Hello again! I thought it was high time I posted this story here. It was originally inspired by Sealgirl's idea to write Alternative Episodes to D&DC for The Virtual Realm. I started to run the concept of what could have happened had the others not followed Eric back to the Realm at the end of Beauty & The Bogbeast through in my mind - here's the result, spilling over, as it does, into an Alternative version of a completely different episode by the end!

Thanks, as ever, to Sealgirl.




He knew the moment he surfaced that it was all wrong. The familiar sounds of the funfair sounded strange to his new ears, and the smell of hotdogs and candyfloss, once so tempting, were now sickening to his non human nose. But what was most telling was the fact that he had managed to reach the surface of the lake at all, and was now treading water competently. Without webbed hands and feet, the armour would have caused him to sink like a stone.

The others were all caught up in their own jubilation, delighted to have finally got home. Nobody had said anything about him yet. Maybe... maybe he had changed.

He glanced down at himself. The same detested reflection that had met his gaze miserably all day still stared up at him from the shifting water. He was still a monster.


He turned slightly in the water to face Sheila. The others had noticed him too, and they were staring at him, their eyes full of wonder and pity. He supposed he was going to have to get used to that, if he was going to have to spend the rest of his life as a freak.

'It didn't work,' he croaked, unhappily. He touched the now distinctly unmagical amulet. 'I can't go through life looking like this.'

He really couldn't. The day he'd just spent as a mutant amphibian had been bad enough - but at least it had only been five people who had stared at him incredulously and made teasing comments about his appearance, five people who knew how far they could push him, five people who he didn't mind trading insults from time to time... five people who, when it came down to it, had seen much, much worse than him in that world, where bizarreness was the norm.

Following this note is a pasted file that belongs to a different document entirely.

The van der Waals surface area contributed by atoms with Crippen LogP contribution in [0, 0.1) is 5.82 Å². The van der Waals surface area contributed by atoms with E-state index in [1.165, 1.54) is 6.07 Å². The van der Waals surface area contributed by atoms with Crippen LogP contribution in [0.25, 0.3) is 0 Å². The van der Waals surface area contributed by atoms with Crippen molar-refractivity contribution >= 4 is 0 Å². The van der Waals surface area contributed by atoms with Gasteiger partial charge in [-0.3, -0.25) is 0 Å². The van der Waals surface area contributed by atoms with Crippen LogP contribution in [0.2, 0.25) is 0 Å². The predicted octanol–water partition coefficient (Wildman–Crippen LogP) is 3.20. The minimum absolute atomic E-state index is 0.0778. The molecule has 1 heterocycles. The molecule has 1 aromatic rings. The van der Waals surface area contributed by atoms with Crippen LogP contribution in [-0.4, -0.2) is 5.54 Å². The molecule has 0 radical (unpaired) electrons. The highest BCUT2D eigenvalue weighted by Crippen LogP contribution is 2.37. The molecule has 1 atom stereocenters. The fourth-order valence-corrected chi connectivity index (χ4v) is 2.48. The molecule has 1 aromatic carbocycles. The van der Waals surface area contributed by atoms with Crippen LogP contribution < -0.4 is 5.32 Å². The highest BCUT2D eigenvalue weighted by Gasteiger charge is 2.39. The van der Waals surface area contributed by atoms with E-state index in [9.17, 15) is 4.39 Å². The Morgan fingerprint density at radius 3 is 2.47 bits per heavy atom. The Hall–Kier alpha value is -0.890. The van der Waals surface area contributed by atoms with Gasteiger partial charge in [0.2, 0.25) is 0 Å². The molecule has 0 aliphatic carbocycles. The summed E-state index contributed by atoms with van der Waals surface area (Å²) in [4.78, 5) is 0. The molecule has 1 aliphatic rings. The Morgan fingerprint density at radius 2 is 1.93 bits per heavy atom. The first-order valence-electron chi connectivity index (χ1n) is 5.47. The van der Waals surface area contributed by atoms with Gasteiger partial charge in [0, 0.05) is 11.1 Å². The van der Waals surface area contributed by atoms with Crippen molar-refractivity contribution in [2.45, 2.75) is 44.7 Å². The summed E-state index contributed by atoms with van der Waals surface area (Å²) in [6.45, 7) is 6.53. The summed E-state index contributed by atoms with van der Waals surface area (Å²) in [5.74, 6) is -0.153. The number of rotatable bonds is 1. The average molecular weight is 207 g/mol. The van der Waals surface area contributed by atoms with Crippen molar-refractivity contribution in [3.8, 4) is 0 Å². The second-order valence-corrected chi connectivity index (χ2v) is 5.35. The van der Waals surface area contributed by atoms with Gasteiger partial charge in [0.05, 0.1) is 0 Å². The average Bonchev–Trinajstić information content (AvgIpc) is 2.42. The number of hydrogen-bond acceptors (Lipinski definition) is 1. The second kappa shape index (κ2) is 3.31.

His brain struggled to remember the conventions of Earth. He wouldn't just be an other ugly creature here. He would be a circus freakshow... Is it a toad? Is it a man? Find out after this commercial break... What would they think at school? He could kiss goodbye to ever getting a girlfriend... Oh God! Julie Klien will see me like this! And then there was... Oh God! Dad!Dad'll have me locked in the attic before any of his contacts sees me... Oh God, I'm gonna be the crazy mutant attic boy that kids tell ghost stories about... I don't wanna be Attic Boy!

He couldn't. Just couldn't. Maybe if he just went back real quick, he could change back and still get back in the river before it stopped running upside down.

He gave the others a fleeting glance, held his breath and swam back down.

'Woah!' Bobby swam to the spot that Eric had just vacated, but his sister held him back from ducking down after him. 'What's he doing?'

'I guess Eric needs to be Eric more than he needs to go home,' piped Diana.

'Give him a break...' interrupted Presto, quietly. He darted an apologetic glance at Diana as she blinked at him. 'I mean... I mean...'

'I think what Presto's trying to say is, Eric's hardly had the best day of his life today,' interjected Hank, 'and I'm sure that us teasing him didn't help.'

Presto sighed, gratefully. 'Yes.' He rode the pause, and then, because nobody else had said it yet, added 'we'd better go back for him before it's too late.'

He looked at Hank, who frowned to himself and nodded, thoughtfully.


Sheila let out an audible sigh, watching the revellers on the shore hungrily. 'Sure. We can't just leave him...'

'Except...' muttered Hank, still scowling at the water, 'except... I think that anybody who wants to stay here should take the opportunity. While they've got one, that is.' He looked up, deliberately, at Sheila and Presto.

'Hey,' grinned Presto, 'I'm the one who brought that idiot here in the first place. I think I owe it to him to make sure he gets back in one piece.'

'And I'm not leaving you guys,' added Sheila.

'Me neither,' asserted Diana, before looking at Bobby. 'Bobby, you're the littlest, maybe you should...'


'I'm not the littlest!' exclaimed Bobby, supporting the head of the baby unicorn that had been hitherto treading water quietly.

Hank blinked. Uni. Now there was a problem he hadn't thought of before.

'Uh... Bobby, you know that Uni can't stay here.'

Bobby looked up at Hank with the eyes of a boy that had just been told the kindest thing would be to take Old Yeller out into the yard and shoot him.

'I mean...' started Hank, finding himself beginning to flounder under the child's hurt gaze, 'she doesn't belong in this world. She'd be as lost here as we were back there.'

Bobby sighed. 'Guess so.' He ruffled his fingers through the unicorn's wet mane. 'But I'm taking her back.'

'Then we're agreed,' concluded Hank, 'we all go back.'



'Fine.' Hank back pedalled a little, searching the dark water beneath him for some kind of portal. 'We'd better hurry up.'

He was about to duck down under the water when Diana caught his arm, suddenly.

'What about you, Hank? Don't you want to stay?'